Preheat the oven to 425 F.  Heat the oil in a 10-inch ovenproof skillet over medium heat. Add the onion and cook until it softens, about 3 minutes. Stir in the garlic, cumin, and coriander and cook for 30 seconds more. Remove from the heat and set aside to cool slightly. Put half of the beans, 2 tablespoons of water, the lime juice, chipotle and adobo sauce, salt, and the onion mixture in the small bowl of a food processor and process until smooth.

Return the bean puree to the skillet. Stir in the remaining beans and the cilantro. Sprinkle with the cheese and place in the oven. Bake until the cheese is melted, about 15 minutes. Remove from the oven and let rest for 5 minutes.

Just before serving, while the dip is resting, wrap the tortillas in foil and place in the oven to warm for 3 to 5 minutes.

Serve the dip in the skillet (with a towel around the handle!), garnished with cilantro, with the tortillas, jicama, lettuce, and radishes for scooping. Alternatively, you can serve taco style with the jicama and radishes cut into matchsticks and the lettuce shredded.

Makes 4 servings


Ancho Black Bean Chili with Orange Essence

From the chef:

“This is one of my favorite party foods (shown above). In a crockpot on low, with an array of toppings on the side — like pickled jalapeños, Greek yogurt, cheese — people can come and go, helping themselves.”

3 tablespoons olive oil
1 medium-size onion, diced (about 1½ cups)
1 large red bell pepper, seeded and diced (about 1 cup)
4 garlic cloves, minced
1 tablespoon ancho chile powder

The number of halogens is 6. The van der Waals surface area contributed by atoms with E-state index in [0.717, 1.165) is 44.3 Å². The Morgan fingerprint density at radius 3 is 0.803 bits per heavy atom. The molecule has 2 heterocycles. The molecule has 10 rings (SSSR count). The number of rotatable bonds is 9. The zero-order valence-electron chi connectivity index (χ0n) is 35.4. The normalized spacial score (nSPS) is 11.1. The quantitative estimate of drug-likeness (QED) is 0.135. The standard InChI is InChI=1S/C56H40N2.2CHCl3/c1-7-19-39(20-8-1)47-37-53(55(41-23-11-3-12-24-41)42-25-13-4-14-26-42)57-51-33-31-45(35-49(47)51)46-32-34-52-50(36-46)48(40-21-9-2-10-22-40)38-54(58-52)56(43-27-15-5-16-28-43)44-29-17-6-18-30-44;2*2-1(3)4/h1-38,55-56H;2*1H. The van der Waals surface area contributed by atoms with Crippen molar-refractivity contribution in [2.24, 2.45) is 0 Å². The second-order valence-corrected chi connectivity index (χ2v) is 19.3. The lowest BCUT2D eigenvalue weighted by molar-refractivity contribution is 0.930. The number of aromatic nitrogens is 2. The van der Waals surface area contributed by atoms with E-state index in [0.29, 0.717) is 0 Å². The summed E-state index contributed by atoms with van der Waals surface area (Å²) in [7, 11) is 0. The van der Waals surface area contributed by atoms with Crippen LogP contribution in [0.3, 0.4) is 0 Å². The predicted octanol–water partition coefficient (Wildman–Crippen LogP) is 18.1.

2 teaspoons ground cumin
1¼ teaspoons salt, plus more to taste
1 teaspoon dried oregano
½ teaspoon cayenne pepper, plus more to taste
2 tablespoons tomato paste
2 cups canned, crushed tomatoes
3 (15-ounce) cans low-sodium black beans, drained and rinsed
2 teaspoons finely grated orange zest, divided
1 tablespoon honey
2 tablespoons freshly squeezed orange juice
½ cup plain Greek yogurt
½ cup lightly packed fresh cilantro leaves

Heat the oil in a large pot over medium heat. Add the onion and bell pepper and cook, stirring occasionally, until softened, about 5 minutes. Add the garlic, ancho chile powder, cumin, salt, oregano, cayenne, and tomato paste, and cook, stirring, for 1 minute more.

Add the crushed tomatoes, beans, 1 teaspoon of the orange zest, the honey, and ½ cup of water, and bring to a boil. Lower the heat to low, cover, and cook, stirring occasionally, until the ingredients have melded, about 20 minutes. Stir in the orange juice. Add additional water by the tablespoon if the chili is thicker than you’d like, and more salt and cayenne to taste.

Serve each bowl garnished with a dollop of yogurt, cilantro leaves, and a pinch of the remaining orange zest.

The chili will keep in an airtight container in the refrigerator for up to four days, or in the freezer for three months.


Cookbook by author Ellie Krieger

Butternut Squash Soup with Crispy Chickpeas

From the chef:

“This soup (shown at right) has a special highlight. … Secretly, inside, is a whole can of chickpeas, blended in, making it creamy. On top there’s a drizzle of tahini, giving it a nutty flavor. And instead of croutons, packaged crispy chickpeas — which I also love as a snack.”

2 tablespoons olive oil
1 large onion, chopped
3 garlic cloves, chopped
7½ cups butternut squash, seeded and cut into 1-inch cubes (about 2 pounds)
1 cup canned no-salt-added chickpeas, drained and rinsed
¾ teaspoon salt
½ teaspoon ground cumin
¼ teaspoon freshly ground black pepper
1/8 teaspoon ground turmeric
Pinch of cayenne pepper
5 cups low-sodium chicken or vegetable broth
1 tablespoon honey
2 tablespoons tahini
½ cup packaged crispy chickpea snacks (plain or lightly salted)
2 tablespoons chopped fresh parsley

Heat the oil in a large pot over medium heat. Add the onion and cook until softened, about 4 minutes; add the garlic and cook for 30 seconds more. Stir in the squash, chickpeas, salt, cumin, black pepper, turmeric, and cayenne.

Add the broth and bring to a boil, then lower the heat to medium-low and simmer, covered, until the squash is very tender, about 20 minutes.